Sixteen Bath Nats members were joined rather unexpectedly by sixteen Open University Geology Group members outside Saltford Post Office on a morning of hazy sunshine, posing quite a challenge for our leader, Simon Carpenter, to manage. After crossing the railway line we came to our first stop outside the toilet block adjacent to the riverside car park, which we were informed was constructed from local white lias (not white lies!). (Gryphaea) in situ. After a pub lunch, we walked to the most spectacular exposure of our visit, in a private garden, before returning to our starting point via church, manor house and war memorial.

We then climbed up to the old railway line that is now a cycle path and walked east, to our first main stopping point, where rocks overlying the ‘Cotham Marble’ had recently been exposed. We learned that the marble is a stromatolitic limestone, resulting from the growth of cyanobacteria, which has the appearance of a rural landscape in its cut and polished faces.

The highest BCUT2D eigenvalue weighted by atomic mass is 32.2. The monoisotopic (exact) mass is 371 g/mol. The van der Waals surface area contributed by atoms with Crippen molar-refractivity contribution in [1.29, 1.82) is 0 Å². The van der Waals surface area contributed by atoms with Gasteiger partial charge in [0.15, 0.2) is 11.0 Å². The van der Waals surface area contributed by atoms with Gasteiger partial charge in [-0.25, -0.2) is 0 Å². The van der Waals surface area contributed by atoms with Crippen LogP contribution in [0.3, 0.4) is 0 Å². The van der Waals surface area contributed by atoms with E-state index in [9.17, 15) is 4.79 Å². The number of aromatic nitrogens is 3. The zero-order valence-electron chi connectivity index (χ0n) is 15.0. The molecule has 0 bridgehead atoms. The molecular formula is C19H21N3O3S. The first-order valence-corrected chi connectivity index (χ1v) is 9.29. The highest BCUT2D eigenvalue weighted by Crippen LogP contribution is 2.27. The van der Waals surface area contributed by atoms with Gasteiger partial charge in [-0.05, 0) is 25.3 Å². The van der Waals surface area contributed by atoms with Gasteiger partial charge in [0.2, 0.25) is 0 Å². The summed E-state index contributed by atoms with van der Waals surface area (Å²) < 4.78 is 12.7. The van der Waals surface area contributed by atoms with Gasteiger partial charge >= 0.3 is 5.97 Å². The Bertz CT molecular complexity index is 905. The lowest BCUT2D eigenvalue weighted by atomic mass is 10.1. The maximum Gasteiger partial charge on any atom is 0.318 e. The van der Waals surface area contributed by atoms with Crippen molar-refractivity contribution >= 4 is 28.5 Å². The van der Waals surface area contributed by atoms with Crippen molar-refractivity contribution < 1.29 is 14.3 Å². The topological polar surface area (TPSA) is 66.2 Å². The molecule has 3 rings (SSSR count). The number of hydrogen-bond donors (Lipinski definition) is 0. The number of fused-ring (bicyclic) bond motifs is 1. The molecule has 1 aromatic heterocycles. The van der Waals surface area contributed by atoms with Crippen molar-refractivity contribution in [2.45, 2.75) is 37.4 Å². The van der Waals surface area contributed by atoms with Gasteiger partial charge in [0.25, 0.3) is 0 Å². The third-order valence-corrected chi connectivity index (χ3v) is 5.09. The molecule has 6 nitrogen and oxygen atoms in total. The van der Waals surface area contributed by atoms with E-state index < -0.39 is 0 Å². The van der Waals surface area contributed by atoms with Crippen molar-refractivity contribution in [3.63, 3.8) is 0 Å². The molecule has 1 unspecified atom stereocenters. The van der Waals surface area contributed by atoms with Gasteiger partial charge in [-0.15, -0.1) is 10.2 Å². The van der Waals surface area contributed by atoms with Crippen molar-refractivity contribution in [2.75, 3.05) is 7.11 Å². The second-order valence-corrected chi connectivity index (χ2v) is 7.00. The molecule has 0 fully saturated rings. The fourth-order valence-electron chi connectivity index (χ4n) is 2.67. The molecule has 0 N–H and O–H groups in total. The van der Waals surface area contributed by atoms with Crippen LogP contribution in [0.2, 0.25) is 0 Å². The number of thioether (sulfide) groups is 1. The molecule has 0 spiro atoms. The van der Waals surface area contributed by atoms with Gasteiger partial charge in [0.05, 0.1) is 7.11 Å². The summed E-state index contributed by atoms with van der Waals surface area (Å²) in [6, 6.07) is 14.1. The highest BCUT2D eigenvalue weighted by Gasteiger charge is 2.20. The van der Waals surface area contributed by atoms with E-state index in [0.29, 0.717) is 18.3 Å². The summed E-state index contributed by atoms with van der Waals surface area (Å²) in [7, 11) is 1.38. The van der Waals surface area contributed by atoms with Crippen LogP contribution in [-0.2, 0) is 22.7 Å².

Here Simon also dispensed the contents of a bag of gritty material into our outstretched hands. Close examination revealed that this was full of shiny, reddish-purple fish teeth. We then walked back westwards to two larger exposures where we were able to see large ammonites and nautilus as well as ‘Devil’s Toenails’.

Fossil grit